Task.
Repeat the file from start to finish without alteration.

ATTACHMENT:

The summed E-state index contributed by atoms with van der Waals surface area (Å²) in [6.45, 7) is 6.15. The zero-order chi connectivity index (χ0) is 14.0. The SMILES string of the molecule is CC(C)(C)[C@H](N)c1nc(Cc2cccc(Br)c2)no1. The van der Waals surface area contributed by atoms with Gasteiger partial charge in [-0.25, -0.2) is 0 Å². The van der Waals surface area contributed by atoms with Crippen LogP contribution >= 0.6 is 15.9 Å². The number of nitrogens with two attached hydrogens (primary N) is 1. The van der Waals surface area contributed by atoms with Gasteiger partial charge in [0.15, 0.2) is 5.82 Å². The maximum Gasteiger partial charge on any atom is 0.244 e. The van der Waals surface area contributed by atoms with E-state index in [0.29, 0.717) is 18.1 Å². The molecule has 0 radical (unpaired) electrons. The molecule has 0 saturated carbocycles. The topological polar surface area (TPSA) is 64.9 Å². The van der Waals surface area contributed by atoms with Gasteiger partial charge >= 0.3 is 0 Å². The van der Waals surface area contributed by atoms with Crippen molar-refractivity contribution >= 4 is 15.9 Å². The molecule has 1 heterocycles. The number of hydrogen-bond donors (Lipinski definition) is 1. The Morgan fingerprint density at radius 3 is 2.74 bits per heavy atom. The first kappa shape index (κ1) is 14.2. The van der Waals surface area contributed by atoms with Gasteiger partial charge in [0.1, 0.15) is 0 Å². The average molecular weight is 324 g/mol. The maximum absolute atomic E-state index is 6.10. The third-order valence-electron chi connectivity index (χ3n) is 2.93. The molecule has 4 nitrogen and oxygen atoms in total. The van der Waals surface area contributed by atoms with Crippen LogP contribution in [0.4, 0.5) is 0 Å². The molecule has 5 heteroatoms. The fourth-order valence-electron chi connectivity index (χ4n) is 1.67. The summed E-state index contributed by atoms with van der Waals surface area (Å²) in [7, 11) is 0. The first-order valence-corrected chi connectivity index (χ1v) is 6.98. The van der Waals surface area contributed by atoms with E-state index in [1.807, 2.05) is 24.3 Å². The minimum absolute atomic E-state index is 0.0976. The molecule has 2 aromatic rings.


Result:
The summed E-state index contributed by atoms with van der Waals surface area (Å²) in [6.45, 7) is 6.15. The zero-order chi connectivity index (χ0) is 14.0. The SMILES string of the molecule is CC(C)(C)[C@H](N)c1nc(Cc2cccc(Br)c2)no1. The van der Waals surface area contributed by atoms with Gasteiger partial charge in [-0.25, -0.2) is 0 Å². The van der Waals surface area contributed by atoms with Crippen LogP contribution >= 0.6 is 15.9 Å². The number of nitrogens with two attached hydrogens (primary N) is 1. The van der Waals surface area contributed by atoms with Gasteiger partial charge in [0.15, 0.2) is 5.82 Å². The maximum Gasteiger partial charge on any atom is 0.244 e. The van der Waals surface area contributed by atoms with E-state index in [0.29, 0.717) is 18.1 Å². The molecule has 0 radical (unpaired) electrons. The molecule has 0 saturated carbocycles. The topological polar surface area (TPSA) is 64.9 Å². The van der Waals surface area contributed by atoms with Gasteiger partial charge >= 0.3 is 0 Å². The van der Waals surface area contributed by atoms with Crippen molar-refractivity contribution >= 4 is 15.9 Å². The molecule has 1 heterocycles. The number of hydrogen-bond donors (Lipinski definition) is 1. The Morgan fingerprint density at radius 3 is 2.74 bits per heavy atom. The first kappa shape index (κ1) is 14.2. The van der Waals surface area contributed by atoms with Gasteiger partial charge in [0.1, 0.15) is 0 Å². The average molecular weight is 324 g/mol. The maximum absolute atomic E-state index is 6.10. The third-order valence-electron chi connectivity index (χ3n) is 2.93. The molecule has 4 nitrogen and oxygen atoms in total. The van der Waals surface area contributed by atoms with Crippen LogP contribution in [0.4, 0.5) is 0 Å². The molecule has 5 heteroatoms. The fourth-order valence-electron chi connectivity index (χ4n) is 1.67. The summed E-state index contributed by atoms with van der Waals surface area (Å²) in [7, 11) is 0. The first-order valence-corrected chi connectivity index (χ1v) is 6.98. The van der Waals surface area contributed by atoms with E-state index in [1.807, 2.05) is 24.3 Å². The minimum absolute atomic E-state index is 0.0976. The molecule has 2 aromatic rings.